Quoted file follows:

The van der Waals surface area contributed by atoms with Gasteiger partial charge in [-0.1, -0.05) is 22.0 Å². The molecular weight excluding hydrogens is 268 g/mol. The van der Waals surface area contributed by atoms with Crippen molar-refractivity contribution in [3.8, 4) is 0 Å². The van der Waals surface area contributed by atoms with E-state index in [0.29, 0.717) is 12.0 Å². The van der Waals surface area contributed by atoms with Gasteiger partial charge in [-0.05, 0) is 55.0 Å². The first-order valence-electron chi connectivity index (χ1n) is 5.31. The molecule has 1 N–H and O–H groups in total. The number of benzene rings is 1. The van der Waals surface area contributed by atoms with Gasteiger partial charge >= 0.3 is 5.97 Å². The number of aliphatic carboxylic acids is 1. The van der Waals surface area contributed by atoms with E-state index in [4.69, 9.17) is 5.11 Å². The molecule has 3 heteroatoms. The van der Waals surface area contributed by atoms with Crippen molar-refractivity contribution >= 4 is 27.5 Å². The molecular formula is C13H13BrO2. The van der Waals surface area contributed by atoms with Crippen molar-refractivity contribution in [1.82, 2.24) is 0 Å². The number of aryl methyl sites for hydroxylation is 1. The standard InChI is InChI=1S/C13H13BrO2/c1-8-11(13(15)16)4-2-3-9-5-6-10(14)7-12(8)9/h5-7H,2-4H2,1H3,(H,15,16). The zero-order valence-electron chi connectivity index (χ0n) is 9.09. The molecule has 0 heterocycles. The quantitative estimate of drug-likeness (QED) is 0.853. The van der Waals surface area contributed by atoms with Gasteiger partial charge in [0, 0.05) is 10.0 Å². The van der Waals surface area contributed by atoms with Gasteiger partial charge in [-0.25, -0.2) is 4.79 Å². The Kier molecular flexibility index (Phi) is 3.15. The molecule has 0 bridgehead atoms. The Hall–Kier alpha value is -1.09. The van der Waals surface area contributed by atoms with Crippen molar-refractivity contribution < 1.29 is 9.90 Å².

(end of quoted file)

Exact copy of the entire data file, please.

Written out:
The van der Waals surface area contributed by atoms with Gasteiger partial charge in [-0.1, -0.05) is 22.0 Å². The molecular weight excluding hydrogens is 268 g/mol. The van der Waals surface area contributed by atoms with Crippen molar-refractivity contribution in [3.8, 4) is 0 Å². The van der Waals surface area contributed by atoms with E-state index in [0.29, 0.717) is 12.0 Å². The van der Waals surface area contributed by atoms with Gasteiger partial charge in [-0.05, 0) is 55.0 Å². The first-order valence-electron chi connectivity index (χ1n) is 5.31. The molecule has 1 N–H and O–H groups in total. The number of benzene rings is 1. The van der Waals surface area contributed by atoms with Gasteiger partial charge >= 0.3 is 5.97 Å². The number of aliphatic carboxylic acids is 1. The van der Waals surface area contributed by atoms with E-state index in [4.69, 9.17) is 5.11 Å². The molecule has 3 heteroatoms. The van der Waals surface area contributed by atoms with Crippen molar-refractivity contribution >= 4 is 27.5 Å². The molecular formula is C13H13BrO2. The van der Waals surface area contributed by atoms with Crippen molar-refractivity contribution in [1.82, 2.24) is 0 Å². The number of aryl methyl sites for hydroxylation is 1. The standard InChI is InChI=1S/C13H13BrO2/c1-8-11(13(15)16)4-2-3-9-5-6-10(14)7-12(8)9/h5-7H,2-4H2,1H3,(H,15,16). The zero-order valence-electron chi connectivity index (χ0n) is 9.09. The molecule has 0 heterocycles. The quantitative estimate of drug-likeness (QED) is 0.853. The van der Waals surface area contributed by atoms with Gasteiger partial charge in [0, 0.05) is 10.0 Å². The van der Waals surface area contributed by atoms with Gasteiger partial charge in [-0.25, -0.2) is 4.79 Å². The Kier molecular flexibility index (Phi) is 3.15. The molecule has 0 bridgehead atoms. The Hall–Kier alpha value is -1.09. The van der Waals surface area contributed by atoms with Crippen molar-refractivity contribution < 1.29 is 9.90 Å².